Sometimes it shows up in self-destructive behavior.
Other times it can be seen in tremendous acts of
self-forgetting generosity.
Mother Theresa reported a deep thirst for Jesus
that manifested in her life’s work, reaching out
to the sick, the poor and the forgotten.
Jesus’ thirst for suffering humanity became her thirst.

Yesterday, in the middle of the day,
the body of Christ came together
in the parking lot of St. Philip’s Church,
where we washed the feet of some 200 people
and shared fellowship and prayer with even more.

People kept coming – from the streets mostly —
but also from office buildings and
from various parish families.
I can’t say for sure why each person came,
but I like to imagine that many were drawn
by a deep thirst.

One man – Irvin – spoke with Deacon Louise.
He was not inclined to have his feet washed,
but he welcomed her prayers.
When Louise introduced us,
Irvin said that he felt that God brought him to the event,
that it was a blessing.
As we chatted, there was a hesitance in him that
he struggled to articulate.
We stood patiently with Irvin and, in time,
he admitted that he was afraid to have his feet washed —
he was afraid that his feet were too ugly.
It was clear that he was not speaking only about his feet,
but about his entire being.
He was afraid he would be rejected once again.

Eventually Irvin sat down and removed his shoes.
He announced that he would have his feet washed if
Louise would stay beside him.
As his feet were soothed and caressed,
you could almost see the layers of fear and
self-protection fall away.
Quiet tears streamed down his face as
he was healed on a deep level.

I believe that healing was possible
because Irvin was willing to be vulnerable,
to give voice to his deep thirst for connection and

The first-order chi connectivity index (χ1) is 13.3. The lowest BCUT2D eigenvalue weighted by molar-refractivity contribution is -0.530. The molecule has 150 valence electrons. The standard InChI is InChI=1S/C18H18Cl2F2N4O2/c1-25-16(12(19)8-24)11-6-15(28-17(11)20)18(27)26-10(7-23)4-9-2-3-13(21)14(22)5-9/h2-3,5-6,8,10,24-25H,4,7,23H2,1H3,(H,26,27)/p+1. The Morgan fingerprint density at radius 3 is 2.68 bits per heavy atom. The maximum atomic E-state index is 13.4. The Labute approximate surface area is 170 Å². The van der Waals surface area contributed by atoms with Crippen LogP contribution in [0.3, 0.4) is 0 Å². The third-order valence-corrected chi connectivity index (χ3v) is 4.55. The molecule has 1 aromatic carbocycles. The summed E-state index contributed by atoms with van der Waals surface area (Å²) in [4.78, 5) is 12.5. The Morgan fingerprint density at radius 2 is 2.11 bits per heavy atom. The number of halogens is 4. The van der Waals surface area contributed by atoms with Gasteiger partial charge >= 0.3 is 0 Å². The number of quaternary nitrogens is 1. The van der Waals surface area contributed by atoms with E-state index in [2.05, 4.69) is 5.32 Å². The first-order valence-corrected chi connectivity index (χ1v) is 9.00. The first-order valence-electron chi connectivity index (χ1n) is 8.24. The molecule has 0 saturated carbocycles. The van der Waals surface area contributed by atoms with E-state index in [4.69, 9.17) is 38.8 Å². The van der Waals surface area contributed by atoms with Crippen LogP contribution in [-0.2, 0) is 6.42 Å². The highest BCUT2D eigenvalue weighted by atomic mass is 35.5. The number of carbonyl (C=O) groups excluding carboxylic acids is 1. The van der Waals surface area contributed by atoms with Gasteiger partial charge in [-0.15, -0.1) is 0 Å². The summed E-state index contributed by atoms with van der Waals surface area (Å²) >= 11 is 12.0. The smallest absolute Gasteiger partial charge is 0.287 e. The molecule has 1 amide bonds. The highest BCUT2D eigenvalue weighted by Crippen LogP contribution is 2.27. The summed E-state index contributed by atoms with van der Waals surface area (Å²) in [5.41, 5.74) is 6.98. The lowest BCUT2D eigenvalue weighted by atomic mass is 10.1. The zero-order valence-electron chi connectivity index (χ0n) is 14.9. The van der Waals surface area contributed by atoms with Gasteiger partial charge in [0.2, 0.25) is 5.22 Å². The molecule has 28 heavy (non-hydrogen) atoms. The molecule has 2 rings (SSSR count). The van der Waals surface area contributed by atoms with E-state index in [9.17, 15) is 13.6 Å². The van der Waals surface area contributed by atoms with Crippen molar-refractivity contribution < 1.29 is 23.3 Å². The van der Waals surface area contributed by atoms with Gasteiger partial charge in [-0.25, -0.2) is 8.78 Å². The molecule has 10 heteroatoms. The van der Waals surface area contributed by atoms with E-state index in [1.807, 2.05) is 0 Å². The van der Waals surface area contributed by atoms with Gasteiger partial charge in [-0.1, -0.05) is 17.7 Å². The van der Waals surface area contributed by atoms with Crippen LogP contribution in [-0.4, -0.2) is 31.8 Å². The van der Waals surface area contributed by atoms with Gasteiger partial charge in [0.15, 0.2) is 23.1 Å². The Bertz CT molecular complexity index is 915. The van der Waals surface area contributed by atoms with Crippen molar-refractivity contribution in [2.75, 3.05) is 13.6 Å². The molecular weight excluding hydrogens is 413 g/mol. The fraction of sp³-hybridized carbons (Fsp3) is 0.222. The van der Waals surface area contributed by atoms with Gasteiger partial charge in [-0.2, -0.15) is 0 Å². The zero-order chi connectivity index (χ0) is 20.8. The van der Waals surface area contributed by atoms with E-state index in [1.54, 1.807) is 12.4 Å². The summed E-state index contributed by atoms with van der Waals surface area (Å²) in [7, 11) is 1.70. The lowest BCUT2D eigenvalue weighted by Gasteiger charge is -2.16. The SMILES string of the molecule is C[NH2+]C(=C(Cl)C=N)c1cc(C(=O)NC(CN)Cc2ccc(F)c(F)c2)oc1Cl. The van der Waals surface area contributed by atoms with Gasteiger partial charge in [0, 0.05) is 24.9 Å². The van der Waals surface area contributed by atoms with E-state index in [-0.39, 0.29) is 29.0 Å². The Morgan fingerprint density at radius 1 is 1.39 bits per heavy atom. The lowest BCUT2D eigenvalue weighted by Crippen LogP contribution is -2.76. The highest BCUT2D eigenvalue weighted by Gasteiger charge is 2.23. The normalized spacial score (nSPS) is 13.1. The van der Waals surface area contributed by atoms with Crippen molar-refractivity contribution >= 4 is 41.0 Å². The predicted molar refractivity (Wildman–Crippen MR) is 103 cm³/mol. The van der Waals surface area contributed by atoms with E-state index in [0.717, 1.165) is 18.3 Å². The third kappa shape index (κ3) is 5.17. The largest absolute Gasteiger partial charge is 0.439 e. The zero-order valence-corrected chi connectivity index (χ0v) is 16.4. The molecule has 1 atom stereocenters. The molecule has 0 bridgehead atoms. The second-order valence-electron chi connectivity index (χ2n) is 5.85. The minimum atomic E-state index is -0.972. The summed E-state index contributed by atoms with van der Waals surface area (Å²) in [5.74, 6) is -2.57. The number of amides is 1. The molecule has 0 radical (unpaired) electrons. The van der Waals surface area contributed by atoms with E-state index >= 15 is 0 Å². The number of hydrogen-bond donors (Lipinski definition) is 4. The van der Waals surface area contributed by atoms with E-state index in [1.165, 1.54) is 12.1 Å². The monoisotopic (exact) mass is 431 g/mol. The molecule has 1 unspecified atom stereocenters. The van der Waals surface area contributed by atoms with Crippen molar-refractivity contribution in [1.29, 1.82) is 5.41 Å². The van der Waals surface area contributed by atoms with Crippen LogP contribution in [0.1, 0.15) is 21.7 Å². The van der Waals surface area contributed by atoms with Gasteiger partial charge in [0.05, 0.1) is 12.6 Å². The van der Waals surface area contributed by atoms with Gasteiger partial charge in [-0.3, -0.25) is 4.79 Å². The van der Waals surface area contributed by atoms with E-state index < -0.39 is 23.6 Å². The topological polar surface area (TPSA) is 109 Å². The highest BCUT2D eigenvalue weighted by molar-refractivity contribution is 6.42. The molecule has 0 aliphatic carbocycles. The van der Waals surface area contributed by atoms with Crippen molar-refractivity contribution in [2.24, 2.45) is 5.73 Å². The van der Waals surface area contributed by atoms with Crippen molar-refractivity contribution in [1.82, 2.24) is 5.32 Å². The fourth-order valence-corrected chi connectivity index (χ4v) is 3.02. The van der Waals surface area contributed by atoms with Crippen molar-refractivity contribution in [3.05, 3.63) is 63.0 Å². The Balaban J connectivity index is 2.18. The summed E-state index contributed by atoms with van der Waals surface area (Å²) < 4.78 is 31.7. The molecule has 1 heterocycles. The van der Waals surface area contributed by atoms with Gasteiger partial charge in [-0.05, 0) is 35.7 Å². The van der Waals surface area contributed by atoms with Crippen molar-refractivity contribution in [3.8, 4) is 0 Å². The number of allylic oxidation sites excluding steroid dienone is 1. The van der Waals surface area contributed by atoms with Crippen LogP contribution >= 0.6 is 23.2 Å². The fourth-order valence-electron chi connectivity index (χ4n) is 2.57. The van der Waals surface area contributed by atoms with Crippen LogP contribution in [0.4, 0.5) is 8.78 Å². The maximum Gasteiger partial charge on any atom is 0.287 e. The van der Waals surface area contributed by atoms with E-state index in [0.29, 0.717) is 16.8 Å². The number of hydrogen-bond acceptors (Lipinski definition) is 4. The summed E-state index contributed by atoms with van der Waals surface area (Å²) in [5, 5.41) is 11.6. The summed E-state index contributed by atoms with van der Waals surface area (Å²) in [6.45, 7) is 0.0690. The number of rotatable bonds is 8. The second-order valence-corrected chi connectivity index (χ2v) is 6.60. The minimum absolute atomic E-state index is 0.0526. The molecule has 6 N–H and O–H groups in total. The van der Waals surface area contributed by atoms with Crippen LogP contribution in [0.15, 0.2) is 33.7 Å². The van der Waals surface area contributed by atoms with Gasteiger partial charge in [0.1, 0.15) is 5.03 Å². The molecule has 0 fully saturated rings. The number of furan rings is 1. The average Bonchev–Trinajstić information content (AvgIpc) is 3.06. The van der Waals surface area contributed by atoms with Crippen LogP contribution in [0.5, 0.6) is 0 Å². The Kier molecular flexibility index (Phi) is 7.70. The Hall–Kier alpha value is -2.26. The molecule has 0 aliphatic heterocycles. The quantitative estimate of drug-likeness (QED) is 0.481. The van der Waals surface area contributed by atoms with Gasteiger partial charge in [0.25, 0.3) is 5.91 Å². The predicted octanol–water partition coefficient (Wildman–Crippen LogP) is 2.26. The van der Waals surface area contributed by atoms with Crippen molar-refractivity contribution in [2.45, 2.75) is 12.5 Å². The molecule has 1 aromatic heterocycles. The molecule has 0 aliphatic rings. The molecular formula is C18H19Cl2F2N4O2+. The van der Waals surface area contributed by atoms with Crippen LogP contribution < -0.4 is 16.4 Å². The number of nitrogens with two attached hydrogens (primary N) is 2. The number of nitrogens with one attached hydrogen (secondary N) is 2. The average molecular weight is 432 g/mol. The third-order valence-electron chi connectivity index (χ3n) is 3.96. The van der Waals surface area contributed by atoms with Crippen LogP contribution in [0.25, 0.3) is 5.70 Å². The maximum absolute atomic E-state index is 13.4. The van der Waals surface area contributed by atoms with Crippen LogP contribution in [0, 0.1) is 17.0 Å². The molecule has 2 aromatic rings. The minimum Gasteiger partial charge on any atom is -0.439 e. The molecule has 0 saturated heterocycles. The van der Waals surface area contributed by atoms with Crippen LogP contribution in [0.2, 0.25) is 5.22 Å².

to acknowledge his fear of being rejected.
Jesus enters into our vulnerability.
He swallows the fear and death within us,
taking it on to transform it into something beautiful.
He responds to our deepest thirst and sends us out
to offer water to anyone who is parched.

Those who came to help wash feet and
offer hospitality and healing prayer
were driven by another form of thirst.
They experienced Jesus’ thirst for us –
a thirst that manifests in a desire to follow His example.

This thirst is revealed in a willingness to practice
a different kind of vulnerability for Jesus’ sake.
A vulnerability born out of gratitude
for what he has done for us.

There have been many times when
I have been troubled by the presence of
a nagging, spiritual thirst.
It is easy to mistake this for the absence of God.
If it persists, it is not much a stretch to imagine
that God has abandoned or forsaken us.

But I have come to believe that
our sense of thirst is a spiritual grace.
Our unquenchable longing for God is
a reflection of his constant longing for us.
We can be united to Christ in his resurrection
only if we are willing to share in his suffering.

There is one sure way to encounter
Jesus who is the Water of Life:
offer a drink to another parched soul.

About Mother Beth Tjoflat

Episcopal priest, urban contemplative, playwright, lover of hounds, American of Chilean-Norwegian-Moravian descent. Interests include transformational ministry with the forgotten and marginalized; church planting and congregational development; 12-step spirituality; Hispanic ministry; radical hospitality, and spending time with dear friends.
This entry was posted in 12-step spirituality, Christianity, Diocese of Florida, faith, Ministry, peace, Recovery, Uncategorized and tagged , , , , , , , , , , , , . Bookmark the permalink.

2 Responses to “I am thirsty.”

  1. Clark says:

    Good work Mother. I am looking forward to waking with Clare. Happy Easter.